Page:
China’s PLA plays down India setting up new monitoring base in Andaman
The base is located close to the Malacca Straits, a narrow strip vital to China — and to world sea trade — as its navy expands its maritime influence.
China’s People’s Liberation Army (PLA) has said India is within its rights to set up a surveillance base in the Andaman & Nicobar Islands (ANI), playing down reports saying the base’s focus will be to monitor the Chinese navy’s increasing activities in the maritime region.
The base is located close to the Malacca Straits, a narrow strip vital to China — and to world sea trade — as its navy expands its maritime influence, including sending warships and submarines to the Indian Ocean region and to India’s neighbourhood.
The naval air station (NAS) Shibpur was commissioned as INS Kohassa by Indian navy chief, Admiral Sunil Lanba, on Thursday.
Named after a White-Bellied Sea Eagle, endemic to islands, the Indian navy said the station operates “…Short Range Maritime Reconnaissance aircraft and helicopters. These aircraft undertake EEZ (exclusive economic zones in the maritime area) surveillance, anti-poaching missions, search and rescue and humanitarian aid and disaster relief missions within the ANC (Andaman and Nicobar Command) area of responsibility”.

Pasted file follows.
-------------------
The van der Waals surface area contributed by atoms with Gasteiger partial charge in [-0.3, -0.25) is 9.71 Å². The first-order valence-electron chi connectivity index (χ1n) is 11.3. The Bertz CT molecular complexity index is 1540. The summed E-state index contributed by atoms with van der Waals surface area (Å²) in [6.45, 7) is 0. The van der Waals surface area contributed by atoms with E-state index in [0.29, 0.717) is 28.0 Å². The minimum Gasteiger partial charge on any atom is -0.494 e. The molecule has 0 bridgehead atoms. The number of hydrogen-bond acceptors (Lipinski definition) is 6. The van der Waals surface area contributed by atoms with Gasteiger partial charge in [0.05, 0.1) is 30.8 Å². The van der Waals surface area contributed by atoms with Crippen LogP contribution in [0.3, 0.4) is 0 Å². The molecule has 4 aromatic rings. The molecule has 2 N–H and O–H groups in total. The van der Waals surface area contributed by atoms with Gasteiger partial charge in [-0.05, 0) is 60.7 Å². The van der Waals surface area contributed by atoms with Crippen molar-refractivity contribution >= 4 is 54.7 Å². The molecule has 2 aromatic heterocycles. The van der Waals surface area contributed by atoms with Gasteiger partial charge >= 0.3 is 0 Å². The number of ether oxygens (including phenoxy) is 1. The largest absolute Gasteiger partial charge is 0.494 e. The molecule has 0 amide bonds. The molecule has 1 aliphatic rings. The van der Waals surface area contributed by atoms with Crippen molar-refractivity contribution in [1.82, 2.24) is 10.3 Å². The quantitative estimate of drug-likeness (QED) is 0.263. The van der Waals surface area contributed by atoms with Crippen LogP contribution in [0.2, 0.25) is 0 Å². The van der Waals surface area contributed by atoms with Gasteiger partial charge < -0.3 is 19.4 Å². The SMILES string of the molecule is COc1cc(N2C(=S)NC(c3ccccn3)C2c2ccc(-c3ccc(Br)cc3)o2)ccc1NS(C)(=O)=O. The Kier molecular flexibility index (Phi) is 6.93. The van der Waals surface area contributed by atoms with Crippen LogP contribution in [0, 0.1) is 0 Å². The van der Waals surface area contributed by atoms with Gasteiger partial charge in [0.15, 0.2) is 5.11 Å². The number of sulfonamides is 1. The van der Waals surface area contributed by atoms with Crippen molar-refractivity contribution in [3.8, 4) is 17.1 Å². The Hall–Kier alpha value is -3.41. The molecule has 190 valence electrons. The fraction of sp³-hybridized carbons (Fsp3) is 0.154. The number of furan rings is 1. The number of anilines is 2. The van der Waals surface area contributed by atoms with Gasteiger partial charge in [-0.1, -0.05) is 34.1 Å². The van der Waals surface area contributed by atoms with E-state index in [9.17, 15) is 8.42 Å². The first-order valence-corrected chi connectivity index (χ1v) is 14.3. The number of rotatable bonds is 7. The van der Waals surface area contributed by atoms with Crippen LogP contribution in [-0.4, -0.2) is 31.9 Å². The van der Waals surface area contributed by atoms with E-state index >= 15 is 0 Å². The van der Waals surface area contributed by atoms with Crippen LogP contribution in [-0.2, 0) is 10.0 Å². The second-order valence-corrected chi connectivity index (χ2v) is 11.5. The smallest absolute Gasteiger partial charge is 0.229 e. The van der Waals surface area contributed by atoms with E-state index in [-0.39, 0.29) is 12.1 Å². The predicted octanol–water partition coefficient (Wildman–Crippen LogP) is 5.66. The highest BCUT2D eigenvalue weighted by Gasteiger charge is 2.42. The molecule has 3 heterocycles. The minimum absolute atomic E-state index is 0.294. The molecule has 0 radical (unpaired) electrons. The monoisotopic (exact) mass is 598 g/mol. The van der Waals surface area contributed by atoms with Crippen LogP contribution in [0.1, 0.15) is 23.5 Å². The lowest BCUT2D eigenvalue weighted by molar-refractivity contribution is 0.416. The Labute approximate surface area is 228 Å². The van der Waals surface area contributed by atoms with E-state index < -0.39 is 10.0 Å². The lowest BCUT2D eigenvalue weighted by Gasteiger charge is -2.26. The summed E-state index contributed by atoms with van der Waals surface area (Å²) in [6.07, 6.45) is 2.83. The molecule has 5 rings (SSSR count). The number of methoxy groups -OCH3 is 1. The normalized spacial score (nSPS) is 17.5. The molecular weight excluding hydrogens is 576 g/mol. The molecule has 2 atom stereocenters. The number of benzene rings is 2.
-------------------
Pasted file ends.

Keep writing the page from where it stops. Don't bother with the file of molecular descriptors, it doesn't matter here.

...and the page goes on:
“The close proximity of Coco Islands (Myanmar) and wide expanse of Indian EEZ makes the base a very vital asset. The airfield provides sustained detached operations of Indian Navy, Indian Air Force, and Coast Guard aircraft,” the Indian navy said in a statement.
The PLA’s website said with the setting up of the base, “Some foreign media are provoking the situation, saying that India intends to ‘confront China’”.
“…the Andaman and Nicobar islands, adjacent to the Straits of Malacca, are overseas territories of Dominion of India and that it is a normal move for the Indian military to establish military bases there,” Ding Hao, deputy director of the Asian-African Military Affairs Office of the PLA’s Academy of Military Sciences, said.
Ding added that China has always advocated enhancing strategic mutual trust with India at all levels, so it is not necessary to exaggerate Indian military use of their third naval base or Chinese Navy’s entering the Indian Ocean.
The “China threat” theory is repeatedly mentioned whenever Chinese ships appear in the Indian Ocean, the PLA expert said, adding that India regards the Indian Ocean as its own “backyard” and it is inevitable for India to have some negative views toward China.
Ding said that the main purpose of the Chinese Navy’s entering the Indian Ocean is to maintain the safety of the maritime channel.
“Given that pirates are very active and Chinese ships sailing to and from Africa, the Middle East and South Asia all need to go through the Indian Ocean, the aim of the Chinese Navy’s entering the Indian Ocean is not only for its own interests. Instead, it also aims to protect the safety of ships from all countries,” Ding said.
“The facility, the third in the islands, will have a 1,000-metre runway for helicopters and Dornier surveillance aircraft. But eventually, the plan is for the runway to be extended to 3,000 metres to support fighter aircraft and longer-range reconnaissance aircraft,” navy spokesperson Captain DK Sharma told Reuters.